In Search of the Felon-Friendly Workplace


By: Mark Obbie

ST. LOUIS — Rick Plowman’s business, installing suspended ceilings in offices, schools and hotels, could use new blood. But hiring is tough, he tells the man sitting in his office. The 20-somethings he sees haven’t had the work ethic, haven’t had the hustle.

“I have a hard time hiring people with that drive,” he says. “I go through a lot of employees that don’t have that drive.”

The man listening, Scott Anders, is a federal probation officer — and he spots the opening he came for: He pitches Mr. Plowman on the notion of hiring more ex-cons.

“What we really want is just for them to have an opportunity to interview with you,” Mr. Anders says.

Mr. Plowman isn’t sure that’s a good idea. What about his company’s truckloads of expensive construction tools, he wonders aloud. You send the new hire out with that truck, and “Your initial instinct is, ‘Is that coming back to me?’” Mr. Plowman says. “That’s unfortunate you think that. But that’s the fact.”

Mr. Anders knows this dance well. He is the architect of one of the most ambitious jobs-for-felons program in the federal courts system.

With significant gains in two crucial measurements — number of those employed and of those who stay out of trouble while under supervision — the Eastern District of Missouri’s program has served as a model for state and federal prisoner re-entry programs nationwide. Its mantra is that hiring people with criminal records can be good for business. That is a tough sell.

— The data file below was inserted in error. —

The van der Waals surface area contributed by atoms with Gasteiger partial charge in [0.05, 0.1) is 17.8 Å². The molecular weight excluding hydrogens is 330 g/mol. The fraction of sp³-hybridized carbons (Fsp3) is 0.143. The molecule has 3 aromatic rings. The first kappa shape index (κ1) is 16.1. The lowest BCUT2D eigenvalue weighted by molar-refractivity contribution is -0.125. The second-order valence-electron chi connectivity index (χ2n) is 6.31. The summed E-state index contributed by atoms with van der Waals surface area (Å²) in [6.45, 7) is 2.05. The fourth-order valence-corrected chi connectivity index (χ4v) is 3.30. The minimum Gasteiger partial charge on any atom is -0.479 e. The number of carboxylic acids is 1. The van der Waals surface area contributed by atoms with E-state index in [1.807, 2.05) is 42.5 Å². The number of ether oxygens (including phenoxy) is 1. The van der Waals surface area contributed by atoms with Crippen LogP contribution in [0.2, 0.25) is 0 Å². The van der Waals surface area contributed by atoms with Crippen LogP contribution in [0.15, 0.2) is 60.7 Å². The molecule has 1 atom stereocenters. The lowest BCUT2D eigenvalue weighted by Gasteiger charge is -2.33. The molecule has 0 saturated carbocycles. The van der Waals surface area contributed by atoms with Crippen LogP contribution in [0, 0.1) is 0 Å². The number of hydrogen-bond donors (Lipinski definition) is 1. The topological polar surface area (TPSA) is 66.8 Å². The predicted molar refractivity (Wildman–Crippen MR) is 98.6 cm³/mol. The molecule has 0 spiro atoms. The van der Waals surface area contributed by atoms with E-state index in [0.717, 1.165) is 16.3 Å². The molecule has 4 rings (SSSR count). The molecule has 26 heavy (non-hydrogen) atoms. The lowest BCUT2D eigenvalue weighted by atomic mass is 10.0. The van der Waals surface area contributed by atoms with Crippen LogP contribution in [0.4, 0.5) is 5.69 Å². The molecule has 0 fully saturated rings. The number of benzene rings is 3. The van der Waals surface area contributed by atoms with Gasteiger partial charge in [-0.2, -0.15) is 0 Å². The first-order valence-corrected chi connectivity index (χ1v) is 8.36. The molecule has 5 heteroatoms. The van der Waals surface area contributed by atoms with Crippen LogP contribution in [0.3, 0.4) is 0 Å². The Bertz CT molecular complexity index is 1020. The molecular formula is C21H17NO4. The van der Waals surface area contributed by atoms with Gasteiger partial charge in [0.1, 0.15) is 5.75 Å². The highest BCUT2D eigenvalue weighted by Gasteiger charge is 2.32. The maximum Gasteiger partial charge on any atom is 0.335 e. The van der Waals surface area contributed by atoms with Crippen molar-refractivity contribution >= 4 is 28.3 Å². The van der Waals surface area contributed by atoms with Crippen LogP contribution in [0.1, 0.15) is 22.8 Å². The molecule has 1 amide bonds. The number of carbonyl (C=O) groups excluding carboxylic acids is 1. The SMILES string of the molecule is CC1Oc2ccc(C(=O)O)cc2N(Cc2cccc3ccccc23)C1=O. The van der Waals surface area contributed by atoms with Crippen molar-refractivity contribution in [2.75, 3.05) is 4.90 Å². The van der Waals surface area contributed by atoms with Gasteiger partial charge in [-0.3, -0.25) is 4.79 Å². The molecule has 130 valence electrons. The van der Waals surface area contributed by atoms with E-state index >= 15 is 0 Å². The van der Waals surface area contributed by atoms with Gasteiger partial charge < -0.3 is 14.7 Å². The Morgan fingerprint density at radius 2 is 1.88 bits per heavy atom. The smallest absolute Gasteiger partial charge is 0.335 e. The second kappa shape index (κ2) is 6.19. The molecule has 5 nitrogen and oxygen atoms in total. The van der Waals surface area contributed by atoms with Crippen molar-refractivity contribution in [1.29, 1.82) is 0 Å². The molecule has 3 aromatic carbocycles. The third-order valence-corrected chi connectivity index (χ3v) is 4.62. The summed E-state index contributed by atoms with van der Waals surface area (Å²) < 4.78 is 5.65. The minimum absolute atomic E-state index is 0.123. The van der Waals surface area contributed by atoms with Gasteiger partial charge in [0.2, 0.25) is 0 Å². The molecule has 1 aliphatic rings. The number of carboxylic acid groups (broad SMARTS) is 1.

Mr. Anders is on the front lines of a fundamental challenge within the federal criminal system: the struggle to reintegrate former prisoners into society. When released prisoners can’t find work, it contributes to a costly, negative social and economic cycle of recidivism, crime, and ultimately perhaps a return to imprisonment, all at the expense of taxpayers and communities.

Prison-to-work programs over all are “desperately inadequate,” said Devah Pager, a Harvard sociologist. “At the moment, there’s very little systematic provision of assistance to match ex-offenders with jobs at release,” said Ms. Pager, whose research focuses on the barriers that race and criminal records pose in the workplace. The Charles Colson Task Force on Federal Corrections, in a report commissioned by Congress that was released in January, said it was “surprised and alarmed” by the system’s failures to curb recidivism with effective re-entry programs, particularly in employment.

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